2008 — Candace Parker scores 21 points and DeLisha Milton-Jones adds 19 before both are ejected after a scuffle in the final minute as the Los Angeles Sparks beat the Detroit Shock 84-81 at Auburn Hills, Mich. The WNBA game turns ugly in the final seconds as a collision between Parker and Detroit’s Plenette Pierson turns into a shoving match that has players and coaches from both teams leaving the bench.

2012 — Bradley Wiggins becomes the first British cyclist to win the Tour de France by protecting the yellow jersey during the final processional ride into Paris. Fellow Briton and Sky teammate Christopher Froome finishes second, 3 minutes, 21 seconds behind.

2012 — Ernie Els wins his fourth major championship in an astonishing finish, rallying to beat Adam Scott in the British Open when the Aussie bogeys the last four holes. Els, who starts the final round six shots behind, finishes off a flawless back nine with a 15-foot birdie putt for a 2-under 68. Scott was four shots ahead with four holes to play.

YESTERDAY IN SPORTS HISTORY

July 21

1876 — Princeton takes the team championship in the first IC4A (Intercollegiate Association of Amateur Athletes Association) track and field meet.

1957 — Lionel Herbert wins the PGA championship with a 2-1 final round victory over Dow Finsterwald.

1963 — Jack Nicklaus wins the PGA championship by two strokes over Dave Ragan to become the fourth golfer to win the three major United States titles.

1968 — Arnold Palmer becomes the first PGA golfer to earn $1 million over his career despite losing by one stroke to Julius Boros in the PGA championship.

1974 — Sandra Haynie edges Carol Mann and Beth Stone by one stroke to win the U.S. Women’s Open championship.

1979 — Spain’s Seve Ballesteros wins the British Open by three strokes over Ben Crenshaw and Jack Nicklaus.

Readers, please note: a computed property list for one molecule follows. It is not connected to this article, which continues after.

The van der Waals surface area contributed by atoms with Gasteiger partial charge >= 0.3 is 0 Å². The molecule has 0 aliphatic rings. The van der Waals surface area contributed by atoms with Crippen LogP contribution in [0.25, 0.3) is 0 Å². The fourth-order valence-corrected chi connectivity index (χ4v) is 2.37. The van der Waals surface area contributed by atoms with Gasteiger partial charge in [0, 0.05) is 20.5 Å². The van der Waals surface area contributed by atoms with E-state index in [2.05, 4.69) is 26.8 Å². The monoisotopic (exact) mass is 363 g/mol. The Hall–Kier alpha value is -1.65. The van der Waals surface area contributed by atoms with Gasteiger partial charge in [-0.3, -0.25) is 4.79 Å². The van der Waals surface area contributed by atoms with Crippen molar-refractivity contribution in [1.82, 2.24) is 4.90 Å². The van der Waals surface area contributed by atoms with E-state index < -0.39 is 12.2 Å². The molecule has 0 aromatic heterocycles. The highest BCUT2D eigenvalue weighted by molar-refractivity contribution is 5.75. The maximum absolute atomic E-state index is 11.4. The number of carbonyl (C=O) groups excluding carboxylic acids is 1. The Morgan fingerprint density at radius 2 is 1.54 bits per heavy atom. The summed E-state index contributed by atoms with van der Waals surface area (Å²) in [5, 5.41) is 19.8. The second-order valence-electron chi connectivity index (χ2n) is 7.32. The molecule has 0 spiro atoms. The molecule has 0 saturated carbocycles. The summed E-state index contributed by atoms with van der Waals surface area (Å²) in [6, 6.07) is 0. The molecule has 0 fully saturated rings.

1985 — The greatest money winner in horse racing history, John Henry, is retired. The 10-year-old, who won 39 races in 83 starts, earned $6,597,947 in total purses.

1989 — Mike Tyson knocks down Carl “The Truth” Williams with a single left hook and stops him 93 seconds into the first round of his heavyweight title defense. It is the fifth shortest heavyweight title fight in history.

1996 — Tom Lehman shoots a final-round 73 for a 72-hole total of 13-under 271 to win the British Open, two strokes better than Ernie Els and Mark McCumber.

2001 — Chris Webber signs the second-biggest contract in NBA history, agreeing to a seven-year deal worth $122.7 million to return to the Sacramento Kings.

2002 — Ernie Els faces great pressure in the British Open by squandering a three-stroke lead, but outlasts Thomas Levet of France to win a four-man playoff that produces the first sudden-death finish in the 142-year history of the tournament.

2007 — Bernard Hopkins earns another stunning victory in the twilight of his fighting days, ending Winky Wright’s 7 1/2-year unbeaten streak with a unanimous decision in their 170-pound matchup in Las Vegas.

2009 — China’s Guo Jingjing wins her fifth straight world championship in 3-meter springboard. Guo finishes with 388.20 points, far ahead of anyone else in the 12-woman final. Guo captured her first springboard world title in 2001, and she hasn’t lost since in the every-other-year competition.